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COVID-19 NOTICE:

After careful review of the COVID-19 environment, the law firm of Chayet & Danzo, LLC, will be conducting in-person appointments in our offices on a limited basis and with strict social distancing protocols.

During this time, our team will continue to diligently work remotely on all client matters and will maintain communication through email, telephone, and video conferencing. Our main office number, (303) 355-8500 will continue to be answered during our normal business hours of 8:00 a.m. to 5 p.m. Monday – Thursday and 8:00 a.m. to 4:00 p.m. on Fridays.

This decision to have limited appointments in-office while following strict social distancing protocols is in the best interest and health of our team, clients and community.

We will continue accepting new clients during this period as well as fully servicing our existing clients.

We wish you and your family continued health during these unique and challenging times.

Compassion, talent and dedication:
guiding colorado families and Their Trusted Advisors During Times of Need

Business succession planning could be vital to your estate planning

According to the Small Business Administration, Colorado’s small businesses are a key to its well-being and account for a significant share of the state’s economic production and hiring. For those of you who own a small business, that business can account for a large portion of your immediate family’s wealth and assets. Accordingly, business succession planning is critical to the financial security of your family after you pass. Indeed, much of one’s estate planning goals may be tied directly-or indirectly-to the sale or transfer of a business.

Business Journal magazine observes that establishing a business succession plan is important for any company, but for family-owned businesses it is an absolute necessity. Family-owned and operated businesses have the most to lose-monetarily-when the patriarch or matriarch is no longer at the helm and no plan is in place. The lack of planning is a reason why only about 30 percent of family-owned businesses survive the transition from the first generation to the second.

Entrepreneur magazine reports that, if a business constitutes your most valuable asset, the success of your estate plan hinges almost entirely on how the business is disposed of. Transitioning the business may take years of planning to successfully implement. This is why, according to a recent article in Conversations Magazine, developing a succession plan for a family owned and operated business becomes “incredibly important” to preserving family wealth. There are a variety of business succession planning strategies you can use to transfer a business to a family member including: (1) selling the business to the family member or (2) transferring the business through your estate plan.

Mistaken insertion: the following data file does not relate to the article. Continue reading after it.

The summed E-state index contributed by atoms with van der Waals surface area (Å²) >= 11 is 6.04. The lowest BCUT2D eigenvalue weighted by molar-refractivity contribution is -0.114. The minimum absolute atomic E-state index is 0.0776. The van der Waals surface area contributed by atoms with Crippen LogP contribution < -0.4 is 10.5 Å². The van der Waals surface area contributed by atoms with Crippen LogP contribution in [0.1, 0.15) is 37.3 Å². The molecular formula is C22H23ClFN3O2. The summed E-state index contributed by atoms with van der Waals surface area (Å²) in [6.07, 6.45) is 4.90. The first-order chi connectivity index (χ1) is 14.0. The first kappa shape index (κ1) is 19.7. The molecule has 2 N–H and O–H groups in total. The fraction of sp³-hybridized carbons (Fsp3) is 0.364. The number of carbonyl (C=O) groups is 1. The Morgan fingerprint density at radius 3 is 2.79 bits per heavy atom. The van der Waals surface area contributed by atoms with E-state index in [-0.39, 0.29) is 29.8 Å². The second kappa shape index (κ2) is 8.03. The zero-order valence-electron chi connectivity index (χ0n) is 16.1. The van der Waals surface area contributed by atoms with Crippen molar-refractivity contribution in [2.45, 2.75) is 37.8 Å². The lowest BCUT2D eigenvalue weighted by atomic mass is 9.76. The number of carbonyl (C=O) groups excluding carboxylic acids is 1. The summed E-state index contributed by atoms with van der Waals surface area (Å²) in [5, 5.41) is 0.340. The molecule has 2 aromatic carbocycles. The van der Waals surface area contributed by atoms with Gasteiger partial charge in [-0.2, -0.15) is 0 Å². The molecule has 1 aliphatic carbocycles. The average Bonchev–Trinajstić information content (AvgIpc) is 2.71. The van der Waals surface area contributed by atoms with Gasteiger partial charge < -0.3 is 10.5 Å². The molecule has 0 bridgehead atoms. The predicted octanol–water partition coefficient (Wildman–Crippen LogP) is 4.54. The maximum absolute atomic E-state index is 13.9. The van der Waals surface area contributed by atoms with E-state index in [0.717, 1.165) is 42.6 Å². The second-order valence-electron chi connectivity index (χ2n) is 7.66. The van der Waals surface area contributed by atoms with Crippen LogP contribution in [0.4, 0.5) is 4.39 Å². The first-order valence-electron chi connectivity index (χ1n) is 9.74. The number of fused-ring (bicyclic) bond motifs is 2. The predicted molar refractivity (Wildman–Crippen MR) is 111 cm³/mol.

Some people may choose to keep control and management over the company until they pass. If the business has not been sold or transferred to the next generation during your lifetime, it will need to be addressed directly in your estate plan. According to the American Bar Association, an estate plan can make sure that your business is not disrupted or otherwise interrupted upon your death or incapacity. If the business will pass as part of your estate in the will, it should be anticipated that the executor of your estate may have to run the company for some time.

Choosing an executor

If a business will pass as part of your estate, choosing an executor, known as a Personal Representative in Colorado, with business experience would be wise. According to Investopedia, if a business passes as part of a decedent’s estate, the executor may have to temporarily take an active role running the business and perform such acts as buying or selling assets, preparing the payroll and even hiring and firing employees. An executor who has experience in running the type of business you have established could be useful. In the alternative, consider appointing an executor with at least some specialized knowledge of accounting or tax laws. This would be better than having an unprepared spouse or other relative try to master the intricacies of a complicated business.

Conceivably, as suggested by the ABA, you might want to consider appointing co-executors: one to administer your general affairs and another executor who would be charged with actually running the business for a time.

Seeking legal counsel

If you are the owner of a small business who is ready to retire, you should contact a Colorado attorney experienced in estate planning and business succession. The attorney can offer you practical advice and guidance as to how to structure a business succession plan in order to facilitate your estate planning goals.

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